Thursday, August 02, 2007

Systems vs Products

Yesterday night I was at the Silicon Valley Product Management Association(SVPMA)'s monthly meet and had the opportunity to hear Adam Richardson from Frog Design speak about managing Systems vs Products. Frog Design is a strategic and creative consultancy, which works with companies to design product strategies and designs products for their clients based on those strategies.

The main topic was about the management of the technology eco-systems(the technology eco-system around technology products), rather than just the products themselves. Let's call these eco-systems "System "

Some key take away from the talk were

  1. It is not about a product in isolation anymore. These days systems matter more or aw well as products sold in isolation.
  2. Systems are hard to manage because they are abstract. Most products ( at least the physical one or those with some form of UI) are tangible - Whereas the eco-system around a product is abstract.
  3. Systems are hard to manage because they cut across organizational boundaries and functional business units. In other words, a slightly dictatorial approach to building systems works better than the democratic approach. Steve Jobs and Apple are a great example in this regard. Without Steve Jobs, the various functional units inside Apple could not have collaborated to build such a good eco system around the iPod.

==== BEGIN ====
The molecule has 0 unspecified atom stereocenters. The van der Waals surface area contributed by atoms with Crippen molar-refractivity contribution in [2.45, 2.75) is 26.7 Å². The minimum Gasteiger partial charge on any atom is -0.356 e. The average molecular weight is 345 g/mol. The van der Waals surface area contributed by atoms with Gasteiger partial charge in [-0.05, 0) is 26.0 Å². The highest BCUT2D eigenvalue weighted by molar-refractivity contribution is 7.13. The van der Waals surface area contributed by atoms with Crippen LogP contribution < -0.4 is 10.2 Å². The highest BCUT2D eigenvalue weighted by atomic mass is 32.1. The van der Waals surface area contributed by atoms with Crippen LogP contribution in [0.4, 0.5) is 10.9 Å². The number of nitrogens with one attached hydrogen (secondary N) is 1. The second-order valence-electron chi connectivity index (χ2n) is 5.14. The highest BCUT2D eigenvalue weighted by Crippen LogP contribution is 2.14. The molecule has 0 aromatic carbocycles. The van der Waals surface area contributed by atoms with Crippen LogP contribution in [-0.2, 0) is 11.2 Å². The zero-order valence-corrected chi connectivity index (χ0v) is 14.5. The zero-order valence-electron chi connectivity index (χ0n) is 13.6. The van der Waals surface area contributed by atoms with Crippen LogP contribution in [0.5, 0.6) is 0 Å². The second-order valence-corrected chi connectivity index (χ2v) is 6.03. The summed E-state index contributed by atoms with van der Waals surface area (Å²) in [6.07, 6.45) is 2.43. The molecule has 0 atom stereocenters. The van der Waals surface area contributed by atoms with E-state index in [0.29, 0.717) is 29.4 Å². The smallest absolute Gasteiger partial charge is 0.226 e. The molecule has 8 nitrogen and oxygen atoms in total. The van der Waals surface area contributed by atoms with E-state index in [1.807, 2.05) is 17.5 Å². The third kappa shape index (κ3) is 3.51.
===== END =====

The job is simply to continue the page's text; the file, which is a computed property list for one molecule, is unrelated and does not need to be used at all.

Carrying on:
4. Since managing systems is harder than managing products, a company which does it right has built a great barrier to entry. The iPod has built such a good eco-system around iTunes, Mac, music and cool marketing that it is hard to replicate that experience easily.
  5. Product Managers should ask themselves what sort of organizations they are in , in order to pull together the various functional units- top-down vs bottom-up, faith-based vs proof-based organization really matters.
  6. In the early stages of a market, when the user experience has not been standardized, you can have a closed system with high margins. However, once the user experience becomes standardized and the market matures, open and modular systems tend to work better and your profit margins fall. And at the far end of a mature market i.e. when the user experience of your product overshoots the expectation of the market is when you run into the Innovators' dilemma.
  7. All the stages mentioned above are fuzzy i.e. think hard about what stage of the market you are in.
  8. Feed the system vs product mind set right into your MRD, at the very earliest stages of a product development. Once it becomes a PRD, it is very hard to change the product mindset to a system mindset. May we should call this a SRD??
In essence this was great talk.
Thanks to SVPMA organizers/volunteers who made this happen.

1 comment:

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